Iran: Independent civil society organisations facing obliteration

Amnesty International and NGO Arseh Sevom have called on the Iranian Parliament to scrap a draft law which would effectively deregister all non-governmental organisations (NGOs) currently operating in Iran.

The Bill requires all NGOs wishing to continue or commence work to register via a new supervisory structure. This structure will allow bodies affiliated to the Intelligence Ministry and the Basij, a volunteer paramilitary force controlled by the Islamic Revolutionary Guards Corps, to make key decisions on the operation of all NGOs.

Amnesty International and Arseh Sevom said that the Bill on the Establishment and Supervision of NGOs was a setback which would be yet one more nail in the coffin of the right to freedom of association in Iran.

A wide range of civil society organisations in Iran – ranging from environmental and Women's rights's rightss rights's rights's rights's rights’s organisations, charities and organisations for the disabled, to employers’ and professional associations – are opposed to the Bill and have been actively calling on parliamentarians not to pass it in its current form.

The Bill’s general aspects have been passed following two readings in the Islamic Consultative Assembly (ICA), Iran’s parliament, which took place less than six months apart, in contravention of the ICA's own procedures.  Consideration of the detail is scheduled to resume now that the Iranian New Year Holiday has ended.

The Bill was analysed in detail in a November 2010 report entitled Legalising the Murder of Civil Society by Arseh Sevom, which found that the power to issue and revoke permits for all civil society organisations would be transferred to a new and unaccountable body – the Supreme Committee Supervising NGO Activities.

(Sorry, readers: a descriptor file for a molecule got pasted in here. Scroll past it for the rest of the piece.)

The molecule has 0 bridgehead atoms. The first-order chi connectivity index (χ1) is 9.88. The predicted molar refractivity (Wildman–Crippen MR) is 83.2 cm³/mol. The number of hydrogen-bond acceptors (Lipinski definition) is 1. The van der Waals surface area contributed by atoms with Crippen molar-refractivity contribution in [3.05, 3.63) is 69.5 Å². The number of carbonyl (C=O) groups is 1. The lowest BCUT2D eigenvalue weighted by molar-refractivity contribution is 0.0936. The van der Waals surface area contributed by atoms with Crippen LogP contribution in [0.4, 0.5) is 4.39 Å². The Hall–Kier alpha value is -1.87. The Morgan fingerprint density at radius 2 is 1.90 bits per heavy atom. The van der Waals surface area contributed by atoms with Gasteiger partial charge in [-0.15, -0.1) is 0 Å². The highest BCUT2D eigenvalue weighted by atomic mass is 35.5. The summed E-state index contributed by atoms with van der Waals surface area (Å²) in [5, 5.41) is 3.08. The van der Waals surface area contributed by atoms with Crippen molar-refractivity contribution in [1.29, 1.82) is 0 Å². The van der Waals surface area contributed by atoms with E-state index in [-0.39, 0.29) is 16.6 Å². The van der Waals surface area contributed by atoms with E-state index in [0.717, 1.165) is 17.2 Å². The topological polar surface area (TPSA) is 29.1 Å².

This body, presided over by the Ministry of the Interior, will include representatives from the Judiciary, the Intelligence Ministry, the Ministry of Foreign Affairs, the Organisation of Charity and Devotion, and Mosque Affairs and the Basij, with only one member representing NGOs.  The Supreme Committee will also have ultimate authority over the boards of directors of NGOs, control the distribution of resources to them, grant permission for demonstrations, and prohibit public scrutiny and criticism of the government and other state authorities.  Any NGOs wishing to join international organisations or undertake any involvement in international activities will be required to obtain prior authorisation from this Committee.

Amnesty International and Arseh Sevom said that the Bill would sound the death knell for civil society in Iran, which has been under considerable pressure from the authorities since the election of President Ahmadinejad in 2005.  Civil society activists have faced harassment, threats and arrest in connection with their work, and their organisations have been closed down, often without a court order.  Some have been sentenced to prison terms or flogging, and many have taken the reluctant decision to flee the country, fearing for their safety.

The two organisations said that it was deeply regrettable that at the same time that the international community had recognised the importance of freedom of association by creating a Special Rapporteur on freedom of association at the recent 16th session of the Human Rights Council, the Iranian authorities were doing their utmost to limit the exercise of this basic right.

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